Calum Morrison, Angus

Editor’s note: You’re right – for a high percentage of golf clubs, the flexibility of membership schemes will be one of the keys to long-term survival. If anyone has information on a scheme that is proving to be a success, we’d like to hear about it. [Check out G-Mac’s swing, with comments from his coach Pete Cowen]

The attention is in the detail

As a self-confessed Golf International geek I do take the time to read every article because the quality of the writing is so high. For example, having been a motorcyclist for over 30 years I ordinarily care little about cars. Yet Anthony ffrench-Constant’s opinions in your motoring pages within the new and impressive LifeStyle section are both enlightening and entertaining.

So, even with my meagre income, it was interesting to see in issue number 95 how the other half tell the time (All About Timing’, pages 104 and 105). I particularly liked Citizen’s irony in naming their watch the Grand Complication. Most apt given that it has nine different measuring devices that I can see! I would have to say, though, that perhaps the month indicator is almost certainly superfluous. Because if you’re the sort who doesn’t know what month it is then you’ll not have the mentality to work out all its other very clever functions.

But is less more when it comes to time pieces? That’s probably a ‘yes’, what with the simplest looking watch you featured retailing at £22k.

As always with Golf International the art work was excellent. Initially I was particularly impressed with this as all the watches showed between 10:07 and 10:10 giving your photographers a mere three minutes to set them up and take the pictures. But then I noticed the date functions and realised that they had in fact up to twenty three days and three minutes. Or even twenty three days, twelve hours and three minutes if it were 10:07 through to 22:10. Oh well.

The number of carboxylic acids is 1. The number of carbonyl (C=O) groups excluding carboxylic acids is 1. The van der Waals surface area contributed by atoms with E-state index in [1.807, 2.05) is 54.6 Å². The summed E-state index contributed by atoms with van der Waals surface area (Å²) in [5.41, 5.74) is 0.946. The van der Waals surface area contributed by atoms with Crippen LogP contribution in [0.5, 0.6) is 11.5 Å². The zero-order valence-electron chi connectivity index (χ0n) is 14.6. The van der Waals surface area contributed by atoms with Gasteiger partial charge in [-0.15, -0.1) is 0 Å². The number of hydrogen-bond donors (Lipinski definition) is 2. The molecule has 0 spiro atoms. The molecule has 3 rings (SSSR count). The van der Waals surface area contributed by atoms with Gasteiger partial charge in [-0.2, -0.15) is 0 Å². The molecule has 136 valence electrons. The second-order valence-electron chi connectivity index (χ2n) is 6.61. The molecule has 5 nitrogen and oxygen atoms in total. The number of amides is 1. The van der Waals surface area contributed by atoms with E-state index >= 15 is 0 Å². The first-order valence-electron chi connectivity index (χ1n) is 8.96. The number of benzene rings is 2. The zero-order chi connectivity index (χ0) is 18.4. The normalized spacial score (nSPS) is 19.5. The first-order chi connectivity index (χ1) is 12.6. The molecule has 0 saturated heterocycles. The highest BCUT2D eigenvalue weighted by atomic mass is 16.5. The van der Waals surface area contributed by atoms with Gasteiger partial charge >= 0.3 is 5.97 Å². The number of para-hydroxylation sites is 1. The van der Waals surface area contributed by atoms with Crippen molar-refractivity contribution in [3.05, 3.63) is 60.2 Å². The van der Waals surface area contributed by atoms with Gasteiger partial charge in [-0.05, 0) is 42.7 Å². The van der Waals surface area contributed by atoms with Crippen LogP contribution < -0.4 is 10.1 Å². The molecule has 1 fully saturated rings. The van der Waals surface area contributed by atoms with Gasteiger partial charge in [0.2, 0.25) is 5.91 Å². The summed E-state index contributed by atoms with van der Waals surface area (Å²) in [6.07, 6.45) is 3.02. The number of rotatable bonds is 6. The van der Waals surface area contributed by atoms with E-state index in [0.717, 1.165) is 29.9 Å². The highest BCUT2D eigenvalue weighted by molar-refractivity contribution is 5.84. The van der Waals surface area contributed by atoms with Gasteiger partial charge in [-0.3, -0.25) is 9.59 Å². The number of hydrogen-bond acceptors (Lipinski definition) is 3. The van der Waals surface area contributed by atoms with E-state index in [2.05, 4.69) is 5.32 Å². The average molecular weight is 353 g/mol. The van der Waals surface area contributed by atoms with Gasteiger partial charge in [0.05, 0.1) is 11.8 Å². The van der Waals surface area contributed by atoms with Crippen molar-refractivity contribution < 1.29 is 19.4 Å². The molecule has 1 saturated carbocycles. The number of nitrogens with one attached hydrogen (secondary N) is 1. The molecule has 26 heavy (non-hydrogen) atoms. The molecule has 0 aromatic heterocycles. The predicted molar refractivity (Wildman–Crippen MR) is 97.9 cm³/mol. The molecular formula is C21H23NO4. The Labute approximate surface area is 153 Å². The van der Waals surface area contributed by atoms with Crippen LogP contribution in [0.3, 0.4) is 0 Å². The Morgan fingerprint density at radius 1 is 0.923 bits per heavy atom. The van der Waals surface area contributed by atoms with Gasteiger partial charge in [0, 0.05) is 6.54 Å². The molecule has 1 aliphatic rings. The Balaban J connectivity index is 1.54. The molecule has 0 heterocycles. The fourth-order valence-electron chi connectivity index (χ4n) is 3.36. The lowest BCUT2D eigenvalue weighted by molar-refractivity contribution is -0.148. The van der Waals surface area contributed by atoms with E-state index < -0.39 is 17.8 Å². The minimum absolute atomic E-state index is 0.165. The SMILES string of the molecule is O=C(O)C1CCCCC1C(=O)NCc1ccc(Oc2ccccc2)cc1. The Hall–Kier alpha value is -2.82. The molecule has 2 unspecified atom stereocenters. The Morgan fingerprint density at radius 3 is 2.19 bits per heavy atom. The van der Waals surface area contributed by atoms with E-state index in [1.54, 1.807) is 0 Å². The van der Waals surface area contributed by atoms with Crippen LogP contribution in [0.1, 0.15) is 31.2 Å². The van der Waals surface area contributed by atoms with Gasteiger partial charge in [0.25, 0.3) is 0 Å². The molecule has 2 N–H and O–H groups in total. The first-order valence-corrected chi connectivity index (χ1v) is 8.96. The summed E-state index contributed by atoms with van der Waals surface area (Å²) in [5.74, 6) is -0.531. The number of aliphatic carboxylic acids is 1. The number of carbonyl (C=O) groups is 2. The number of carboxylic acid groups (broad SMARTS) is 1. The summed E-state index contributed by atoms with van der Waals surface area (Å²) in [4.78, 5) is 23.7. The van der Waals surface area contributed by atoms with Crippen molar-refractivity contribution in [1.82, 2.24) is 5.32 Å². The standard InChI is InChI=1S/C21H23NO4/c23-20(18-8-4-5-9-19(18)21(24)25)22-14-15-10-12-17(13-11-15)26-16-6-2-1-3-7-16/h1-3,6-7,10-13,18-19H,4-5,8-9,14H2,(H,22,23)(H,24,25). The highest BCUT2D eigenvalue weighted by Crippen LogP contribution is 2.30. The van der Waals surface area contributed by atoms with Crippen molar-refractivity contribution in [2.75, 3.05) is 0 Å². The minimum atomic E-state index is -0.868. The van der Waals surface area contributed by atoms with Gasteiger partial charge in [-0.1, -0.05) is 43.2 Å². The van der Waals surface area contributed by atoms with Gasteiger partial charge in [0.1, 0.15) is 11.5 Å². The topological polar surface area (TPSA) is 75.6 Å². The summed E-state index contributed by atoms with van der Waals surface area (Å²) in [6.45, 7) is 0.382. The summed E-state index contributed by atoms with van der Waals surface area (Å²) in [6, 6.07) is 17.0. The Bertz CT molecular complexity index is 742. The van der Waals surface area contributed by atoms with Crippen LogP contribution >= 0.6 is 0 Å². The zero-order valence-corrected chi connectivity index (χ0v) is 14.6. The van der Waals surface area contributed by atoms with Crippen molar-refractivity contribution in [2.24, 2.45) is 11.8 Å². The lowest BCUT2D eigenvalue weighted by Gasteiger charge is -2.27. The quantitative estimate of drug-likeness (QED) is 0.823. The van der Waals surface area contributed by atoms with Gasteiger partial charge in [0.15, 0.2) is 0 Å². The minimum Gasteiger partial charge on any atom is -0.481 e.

I guess that from the above you can see why my wife is worried that I spend too much time with my head in Golf International. But my Saturday fourball partners are closer to the truth – the problem is that I do pore over everything in detail and just don’t spend enough time studying what I really need – the instructional articles.
M Lobley, York (via e-mail)

Editor’s note: An Odyssey putter of your choice for your trouble, Mr Lobley. And from this issue there’s even more watch detail to pore over with the start of a new series.

Hamilton Hall for all

I write in support of Richard Wax’s article in the latest Gi regarding the future use of Hamilton Hall, the red brick building behind the 18th green at St Andrews, in which he advocates that it be used as a universal clubhouse for golfers.

This is a great idea and one that I think would be a welcome resource that can only add to the enjoyment of all golfers when visiting the town. And I can vouch from my own experiences as to just how fantastic Hamilton Hall could be.

Back in the early 1980s my wife and I went on a yoga/sports week organised by the University and our ‘digs’ for the week – you guessed it – were in Hamilton Hall, on the third floor. Looking for someone to play golf with one day I hooked up with a guy on holiday from California, Don, a school teacher making (as he put it) “a pilgrimage to the Auld Grey Toun”.